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Taylor Swift’s blame game has echos beyond Kanye or Beyonce

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The "death" of Tay-Tay hits an ancient note in "Look What You Made Me Do."

Ever since she was a fresh-faced country singer who wore sundresses and strummed a guitar, I have been paying close attention to Taylor Swift’s career. Daughters of Saint Paul often pray for media influencers, so I added her to my prayer list a long time ago. But that’s not the only reason. I’m also a fan; not because she is the best vocalist or performer around, but because she so effectively harnesses the power of storytelling.

Though she is fairly private with the press, Swift writes revealing lyrics like a confessional poet. In virtually every one of her songs, she discloses gut-wrenching details of her life. Otherwise fairly tight-lipped about her romances, scandals, and broken relationships, Swift waits, sometimes months or years, to tell her fans in her albums what she’s really been thinking. And maybe that’s why people love her so much. Swift pours her heart out to her fans and no one else. Never mind if the whole world overhears.

And this may well be the secret of Swift’s success. She knows how to develop an almost familial relationship with the people who like her music. She regularly makes surprise visits to fans, bearing gifts and lingering in people’s living rooms as if she were part of their extended family. So, unsurprisingly, the one thing Swift is willing to talk about openly, outside of her music, is her effusive love for her fans. Upon receiving an award for Best Artist of the Year, she once said of them, “You are the longest and best relationship I’ve ever had.”

Perhaps Swift deftly creates a family atmosphere with her fans because she comes from such a close-knit family herself. She has posted pictures of warm family gatherings, and shared news of her brother’s foray into acting and her mother’s devastating cancer diagnosis. Which is another reason I like Taylor Swift. In a world full of broken, dysfunctional families, Swift seems to come from a pretty solid background. And this used to show itself in the wholesome, almost innocent way she has presented herself over the years, even after her plunge into the world of pop music.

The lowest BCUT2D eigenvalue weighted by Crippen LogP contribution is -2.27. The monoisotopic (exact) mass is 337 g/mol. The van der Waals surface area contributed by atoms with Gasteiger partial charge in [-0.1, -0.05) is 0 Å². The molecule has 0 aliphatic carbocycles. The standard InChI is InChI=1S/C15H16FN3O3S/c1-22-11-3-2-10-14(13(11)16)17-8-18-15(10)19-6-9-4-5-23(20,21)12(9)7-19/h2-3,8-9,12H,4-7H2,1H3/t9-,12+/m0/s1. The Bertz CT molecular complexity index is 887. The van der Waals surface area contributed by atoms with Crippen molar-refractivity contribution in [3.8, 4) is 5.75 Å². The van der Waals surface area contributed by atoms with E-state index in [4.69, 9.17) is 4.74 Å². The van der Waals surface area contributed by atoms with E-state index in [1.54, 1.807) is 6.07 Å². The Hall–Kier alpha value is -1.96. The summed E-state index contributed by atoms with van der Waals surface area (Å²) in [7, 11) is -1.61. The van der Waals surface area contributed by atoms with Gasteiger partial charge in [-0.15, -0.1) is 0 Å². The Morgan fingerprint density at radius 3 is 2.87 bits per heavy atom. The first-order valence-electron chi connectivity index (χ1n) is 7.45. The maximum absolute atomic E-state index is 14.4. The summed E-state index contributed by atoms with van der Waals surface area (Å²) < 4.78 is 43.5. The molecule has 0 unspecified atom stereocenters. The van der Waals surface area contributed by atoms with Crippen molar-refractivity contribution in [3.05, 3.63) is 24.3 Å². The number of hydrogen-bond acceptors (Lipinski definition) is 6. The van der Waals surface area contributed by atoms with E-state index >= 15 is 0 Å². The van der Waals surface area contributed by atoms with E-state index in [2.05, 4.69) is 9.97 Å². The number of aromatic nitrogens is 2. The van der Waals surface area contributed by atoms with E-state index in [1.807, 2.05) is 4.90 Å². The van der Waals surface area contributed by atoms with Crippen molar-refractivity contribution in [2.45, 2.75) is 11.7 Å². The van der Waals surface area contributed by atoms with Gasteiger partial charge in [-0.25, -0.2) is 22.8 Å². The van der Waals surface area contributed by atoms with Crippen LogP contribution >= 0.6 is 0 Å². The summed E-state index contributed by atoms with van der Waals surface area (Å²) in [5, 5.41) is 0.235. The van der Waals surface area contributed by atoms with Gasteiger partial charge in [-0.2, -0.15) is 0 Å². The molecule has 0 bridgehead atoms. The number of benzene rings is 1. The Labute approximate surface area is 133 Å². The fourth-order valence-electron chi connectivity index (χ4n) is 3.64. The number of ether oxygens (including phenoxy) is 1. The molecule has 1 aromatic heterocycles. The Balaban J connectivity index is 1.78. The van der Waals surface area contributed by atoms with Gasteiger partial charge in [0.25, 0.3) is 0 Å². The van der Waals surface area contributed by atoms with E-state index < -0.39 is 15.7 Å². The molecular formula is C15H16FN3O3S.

Swift has changed her image more times than a chameleon, but despite the twists and turns, I keep rooting for her, hoping she’ll be one of the few to survive the harrows of fame relatively unscathed. But something has been changing, and her new album seems to be the most definite break with her past that she’s ever made.

Taylor’s new album Reputation will not be released until November 10, but she’s already released a single, “Look What You Made Me Do,” and the video for it came out over this past weekend. Before the single dropped, to the shock of all her fans, Swift deleted all of her content on Twitter and Instagram. It was a masterful marketing move, but also, perhaps, meant to be a disturbing symbol of self-erasure. Shortly after this, Swift posted a few videos of a green snake writhing on the ground. Everyone who follows Taylor drama knows there is backstory to the image of the snake. But aside from that drama, I know I’m not the only one who connected the image with the account of the fall in Genesis. And it probably was not lost on Swift either, who is rumored to have been raised Catholic.